Computer 36 also receives commands and scanning parameters from an operator via console 40, that has a keyboard (not shown). An associated cathode ray tube display 42 allows the operator to observe the reconstructed image and other data from computer 36. The operator-supplied commands and parameters are used by computer 36 to provide control signals and information to DAS 32, x-ray controller 28 and gantry motor controller 30. In addition, computer 36 operates a table motor controller 44, which controls a motorized table 46 to position patient 22 in gantry 12. Particularly, table 46 moves portions of patient 22 through gantry opening 48.
A majority of clinical aliasing artifacts occur in prior art CT system 10 when a dense object is located near an outer region of a field of view, because the view requirement is roughly proportional to the distance of an object from the CT isocenter. For example, shoulder bones 50 of patient 22 often produce aliasing streaks. The digital image processing method of the present invention reduces these artifacts while maintaining optimal spatial resolution. In fact, when the filtered backprojection technique employs a smoothing filter such a Hamming window, the present invention can yield an actual enhancement of spatial resolution.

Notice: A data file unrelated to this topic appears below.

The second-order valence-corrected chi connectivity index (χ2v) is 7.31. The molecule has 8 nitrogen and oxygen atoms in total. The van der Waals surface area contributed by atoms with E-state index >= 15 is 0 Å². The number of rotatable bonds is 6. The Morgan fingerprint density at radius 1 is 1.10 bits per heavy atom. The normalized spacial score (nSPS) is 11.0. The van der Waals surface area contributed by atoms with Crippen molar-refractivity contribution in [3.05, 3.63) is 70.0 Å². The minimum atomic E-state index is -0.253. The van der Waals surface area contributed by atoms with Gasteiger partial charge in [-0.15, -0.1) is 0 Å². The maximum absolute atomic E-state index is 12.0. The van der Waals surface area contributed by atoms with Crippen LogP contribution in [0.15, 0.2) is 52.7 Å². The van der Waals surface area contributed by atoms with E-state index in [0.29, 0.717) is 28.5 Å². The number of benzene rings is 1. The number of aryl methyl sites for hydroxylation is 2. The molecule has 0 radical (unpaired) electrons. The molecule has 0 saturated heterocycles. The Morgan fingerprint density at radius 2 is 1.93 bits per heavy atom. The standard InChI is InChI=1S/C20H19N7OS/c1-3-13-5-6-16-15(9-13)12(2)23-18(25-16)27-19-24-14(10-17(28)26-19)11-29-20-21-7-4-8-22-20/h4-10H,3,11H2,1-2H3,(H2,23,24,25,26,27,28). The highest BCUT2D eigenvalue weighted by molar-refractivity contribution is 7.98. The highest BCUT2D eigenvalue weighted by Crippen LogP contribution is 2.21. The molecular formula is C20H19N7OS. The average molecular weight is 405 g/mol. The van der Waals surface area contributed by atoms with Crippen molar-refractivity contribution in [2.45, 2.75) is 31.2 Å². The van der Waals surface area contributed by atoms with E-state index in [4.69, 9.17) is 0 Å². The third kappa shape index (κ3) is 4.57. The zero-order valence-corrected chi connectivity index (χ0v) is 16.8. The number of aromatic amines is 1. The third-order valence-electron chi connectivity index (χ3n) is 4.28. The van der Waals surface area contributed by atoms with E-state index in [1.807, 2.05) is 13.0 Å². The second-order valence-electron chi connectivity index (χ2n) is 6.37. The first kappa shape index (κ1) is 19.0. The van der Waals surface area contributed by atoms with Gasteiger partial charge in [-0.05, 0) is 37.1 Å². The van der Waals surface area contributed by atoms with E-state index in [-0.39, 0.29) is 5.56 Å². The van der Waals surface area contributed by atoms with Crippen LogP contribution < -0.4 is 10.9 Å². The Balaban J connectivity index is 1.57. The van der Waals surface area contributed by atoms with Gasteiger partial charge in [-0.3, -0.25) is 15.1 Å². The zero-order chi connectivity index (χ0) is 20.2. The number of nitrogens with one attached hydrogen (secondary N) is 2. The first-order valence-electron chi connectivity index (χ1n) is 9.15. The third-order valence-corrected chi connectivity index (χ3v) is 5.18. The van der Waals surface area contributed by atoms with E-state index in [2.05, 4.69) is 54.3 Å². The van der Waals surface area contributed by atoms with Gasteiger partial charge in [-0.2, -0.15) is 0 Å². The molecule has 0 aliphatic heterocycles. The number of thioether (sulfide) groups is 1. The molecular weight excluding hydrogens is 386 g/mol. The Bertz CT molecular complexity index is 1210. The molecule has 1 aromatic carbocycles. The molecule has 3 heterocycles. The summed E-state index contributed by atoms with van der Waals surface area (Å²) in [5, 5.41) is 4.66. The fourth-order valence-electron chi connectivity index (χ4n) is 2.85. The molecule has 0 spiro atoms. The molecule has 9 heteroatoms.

Thus, in one embodiment of the present invention, an object 22, for example, a medical patient, is scanned with CT imaging system 10 to acquire views comprising projection samples of the object 22. These views are further processed by image reconstructor 34 into images that are stored by computer 36 in storage device 38 for viewing on CRT display 42. (Because design choices are available in which distributed processing of images in various CT imaging systems 10 is performed, it will be understood that the invention is not limited to embodiments in which all processing is performed by a discrete image reconstructor 34).
The present invention reduces artifacts due to inadequate view sampling. Signal to noise ratio of the acquired views is assumed to be adequate. One way to address such artifacts would be to double the number of views by interpolation, but this approach leads to a reconstruction with significantly reduced spatial resolution. Previously cited U.S. Pat. No. 6,285,732 teaches a nonuniform view interpolation method that provides a good compromise between aliasing artifact reduction and reduction of spatial resolution. The present invention avoids view interpolation entirely and therefore does not compromise spatial resolution.